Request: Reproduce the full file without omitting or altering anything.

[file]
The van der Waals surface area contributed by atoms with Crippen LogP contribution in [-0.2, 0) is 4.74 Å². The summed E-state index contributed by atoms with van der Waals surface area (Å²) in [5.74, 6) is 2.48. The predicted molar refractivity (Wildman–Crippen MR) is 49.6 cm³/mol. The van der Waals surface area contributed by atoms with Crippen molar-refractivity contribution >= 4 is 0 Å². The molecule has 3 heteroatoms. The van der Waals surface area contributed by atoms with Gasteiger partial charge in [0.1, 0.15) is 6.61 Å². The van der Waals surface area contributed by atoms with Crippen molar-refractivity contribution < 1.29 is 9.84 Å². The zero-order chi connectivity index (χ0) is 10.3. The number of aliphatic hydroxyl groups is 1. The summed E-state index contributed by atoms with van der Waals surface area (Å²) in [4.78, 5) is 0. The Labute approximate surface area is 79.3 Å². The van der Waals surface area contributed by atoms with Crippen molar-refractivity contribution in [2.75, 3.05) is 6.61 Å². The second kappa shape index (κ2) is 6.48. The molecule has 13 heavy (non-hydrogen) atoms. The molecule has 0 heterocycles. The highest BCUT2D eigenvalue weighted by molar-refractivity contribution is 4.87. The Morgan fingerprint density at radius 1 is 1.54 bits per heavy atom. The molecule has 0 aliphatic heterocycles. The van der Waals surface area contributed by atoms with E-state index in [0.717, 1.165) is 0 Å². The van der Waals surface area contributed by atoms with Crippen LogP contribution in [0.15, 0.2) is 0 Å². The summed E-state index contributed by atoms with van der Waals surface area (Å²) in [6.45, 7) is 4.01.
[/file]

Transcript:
The van der Waals surface area contributed by atoms with Crippen LogP contribution in [-0.2, 0) is 4.74 Å². The summed E-state index contributed by atoms with van der Waals surface area (Å²) in [5.74, 6) is 2.48. The predicted molar refractivity (Wildman–Crippen MR) is 49.6 cm³/mol. The van der Waals surface area contributed by atoms with Crippen molar-refractivity contribution >= 4 is 0 Å². The molecule has 3 heteroatoms. The van der Waals surface area contributed by atoms with Gasteiger partial charge in [0.1, 0.15) is 6.61 Å². The van der Waals surface area contributed by atoms with Crippen molar-refractivity contribution < 1.29 is 9.84 Å². The zero-order chi connectivity index (χ0) is 10.3. The number of aliphatic hydroxyl groups is 1. The summed E-state index contributed by atoms with van der Waals surface area (Å²) in [4.78, 5) is 0. The Labute approximate surface area is 79.3 Å². The van der Waals surface area contributed by atoms with Crippen molar-refractivity contribution in [2.75, 3.05) is 6.61 Å². The second kappa shape index (κ2) is 6.48. The molecule has 13 heavy (non-hydrogen) atoms. The molecule has 0 heterocycles. The highest BCUT2D eigenvalue weighted by molar-refractivity contribution is 4.87. The Morgan fingerprint density at radius 1 is 1.54 bits per heavy atom. The molecule has 0 aliphatic heterocycles. The van der Waals surface area contributed by atoms with E-state index in [0.717, 1.165) is 0 Å². The van der Waals surface area contributed by atoms with Crippen LogP contribution in [0.15, 0.2) is 0 Å². The summed E-state index contributed by atoms with van der Waals surface area (Å²) in [6.45, 7) is 4.01.